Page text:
The expected release date is January 2012 for Gingerbread (Android 2.3) to run on Intel Atom E6xx series processors.
Android 2.3 is coming to Atom after Ice Cream Sandwich arrives, says Ars Technica. Future versions of the Android platform will support Intel technology in addition to other architectures. The joint effort is designed to speed time-to-market of Intel-based smartphones running the Android platform.
Intel will take advantage of the open-source accessibility of the Android platform and also help enable powerful personal computing experiences that fully leverage Intel technology across a range of devices. This work will enable mobile device OEMs to use Atom chips and tap into the x86 developer ecosystem to further drive the adoption of the Android platform.
“By optimizing the Android platform for Intel architecture, we bring a powerful new capability to market that will accelerate more industry adoption and choice, and bring exciting new products to market that harness the combined potential of Intel technology and the Android platform,” said Intel President and CEO Paul Otellini.
“Combining Android with Intel’s low power smartphone roadmap opens up more opportunity for innovation and choice,” said Andy Rubin, Senior Vice President of Mobile at Google. “This collaboration will drive the Android ecosystem forward.”
Intel’s Medfield-based Android tablet uses a 32nm Atom (Medfield) reference design. The display uses a 10-inch 1280 x 800 panel. Intel is running a build of Honeycomb on the device, but it’s still in alpha, reports Anandtech.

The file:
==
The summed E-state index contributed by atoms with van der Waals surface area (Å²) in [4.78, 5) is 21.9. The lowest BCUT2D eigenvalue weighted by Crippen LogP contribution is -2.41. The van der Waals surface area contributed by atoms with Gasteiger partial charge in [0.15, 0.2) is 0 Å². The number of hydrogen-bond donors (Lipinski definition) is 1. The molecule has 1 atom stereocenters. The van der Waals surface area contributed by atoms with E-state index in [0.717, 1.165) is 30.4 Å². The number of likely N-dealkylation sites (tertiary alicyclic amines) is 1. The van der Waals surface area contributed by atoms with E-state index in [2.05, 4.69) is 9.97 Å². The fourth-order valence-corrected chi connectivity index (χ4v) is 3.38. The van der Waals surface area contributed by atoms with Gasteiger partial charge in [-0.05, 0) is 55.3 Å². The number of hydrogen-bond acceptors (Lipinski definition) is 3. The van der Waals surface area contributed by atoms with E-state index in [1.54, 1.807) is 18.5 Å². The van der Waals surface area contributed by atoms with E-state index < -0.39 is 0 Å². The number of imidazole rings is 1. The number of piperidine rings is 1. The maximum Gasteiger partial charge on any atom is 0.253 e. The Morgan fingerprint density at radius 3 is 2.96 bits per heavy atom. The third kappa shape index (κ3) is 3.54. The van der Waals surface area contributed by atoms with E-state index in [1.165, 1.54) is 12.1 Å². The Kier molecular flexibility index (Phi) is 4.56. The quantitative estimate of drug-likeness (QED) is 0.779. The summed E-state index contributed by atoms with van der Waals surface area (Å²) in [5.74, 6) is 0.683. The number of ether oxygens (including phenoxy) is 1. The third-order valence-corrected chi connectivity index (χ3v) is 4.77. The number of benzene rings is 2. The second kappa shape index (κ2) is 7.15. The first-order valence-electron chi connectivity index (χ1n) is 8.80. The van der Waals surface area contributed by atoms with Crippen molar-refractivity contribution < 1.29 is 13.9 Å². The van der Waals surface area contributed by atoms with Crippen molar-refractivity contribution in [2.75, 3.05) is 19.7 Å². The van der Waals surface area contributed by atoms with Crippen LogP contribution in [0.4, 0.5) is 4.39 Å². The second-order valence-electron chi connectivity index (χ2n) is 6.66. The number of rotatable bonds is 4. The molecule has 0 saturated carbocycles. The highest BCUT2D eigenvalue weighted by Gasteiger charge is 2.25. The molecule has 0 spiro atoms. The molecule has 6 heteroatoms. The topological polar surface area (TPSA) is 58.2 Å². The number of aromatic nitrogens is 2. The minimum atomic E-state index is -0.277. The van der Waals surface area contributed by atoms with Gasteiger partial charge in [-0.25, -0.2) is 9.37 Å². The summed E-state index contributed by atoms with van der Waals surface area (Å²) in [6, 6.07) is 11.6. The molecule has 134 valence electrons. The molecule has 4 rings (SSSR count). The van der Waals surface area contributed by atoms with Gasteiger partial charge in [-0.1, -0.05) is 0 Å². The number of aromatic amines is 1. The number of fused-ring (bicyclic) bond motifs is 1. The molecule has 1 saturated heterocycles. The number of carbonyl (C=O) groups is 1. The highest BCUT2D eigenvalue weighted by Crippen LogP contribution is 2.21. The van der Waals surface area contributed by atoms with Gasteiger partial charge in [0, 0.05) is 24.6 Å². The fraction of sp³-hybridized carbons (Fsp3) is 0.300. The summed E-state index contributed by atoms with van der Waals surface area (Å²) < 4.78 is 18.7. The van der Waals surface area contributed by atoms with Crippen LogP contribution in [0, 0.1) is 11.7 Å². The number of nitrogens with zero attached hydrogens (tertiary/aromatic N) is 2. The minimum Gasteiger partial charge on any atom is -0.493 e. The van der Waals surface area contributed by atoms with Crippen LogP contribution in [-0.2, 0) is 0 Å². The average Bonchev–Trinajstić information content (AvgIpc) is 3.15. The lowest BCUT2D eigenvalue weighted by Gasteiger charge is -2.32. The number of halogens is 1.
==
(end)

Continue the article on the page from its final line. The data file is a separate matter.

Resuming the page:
Today’s announcement builds upon the two companies’ recent joint initiatives to enable Intel architecture on Google products, which include Chrome OS and Google TV along with the Android Software Development Kit (SDK) and Native Development Kit (NDK).
It may also signal the end of the Intel Meego thrust. Meego, merged Intel’s x86-centric Moblin and Nokia’s ARM-centric Maemo to form one common OS that runs on both Atom and ARM processors. The Linux-based open source OS is designed to run on netbooks, entry-level desktops, tablets, phones, in-vehicle infotainment and ConnectedTVs. It is hosted by the Linux Foundation.
Samsung said it can’t buy the MeeGo from Intel because the platform is open-source. HTC is also thinking of acquiring a mobile operating system to reduce its reliance on Android, and WebOS may be a candidate after HP’s decision to terminate support for webOS tablets and smartphones.
In February, Nokia dropped Meego, adopting Microsoft Windows Phone 7 instead. It was a stomach punch to MeeGo that left many Nokia developers gasping. LG never executed their MeeGo handset plan, either. The rise of Android and the expected Windows 8 port to ARM delivered left/right jabs that have left Meego supporters stunned and weakened.
Other Mobile operating system include WebOS, introduced by Palm in January 2009. WebOS uses a cloud-based approach rather than using a desktop sync client. On August 18, 2011, HP announced that it would discontinue production of all WebOS related hardware.
RIM plans to focus on the newly acquired QNX in the future. They have already launched the BlackBerry PlayBook tablet running a version of QNX, and the first QNX smartphones expected in early 2012.
The Apple iPhone, iPod Touch and iPad all use an operating system called iOS, derived from Mac OS X. However, IOS currently doesn’t have the inherent flexibility to run on both x86 and ARM hardware, something that both MeeGo and now Android apparently have.
See Dailywireless: Intel Meego Support Questioned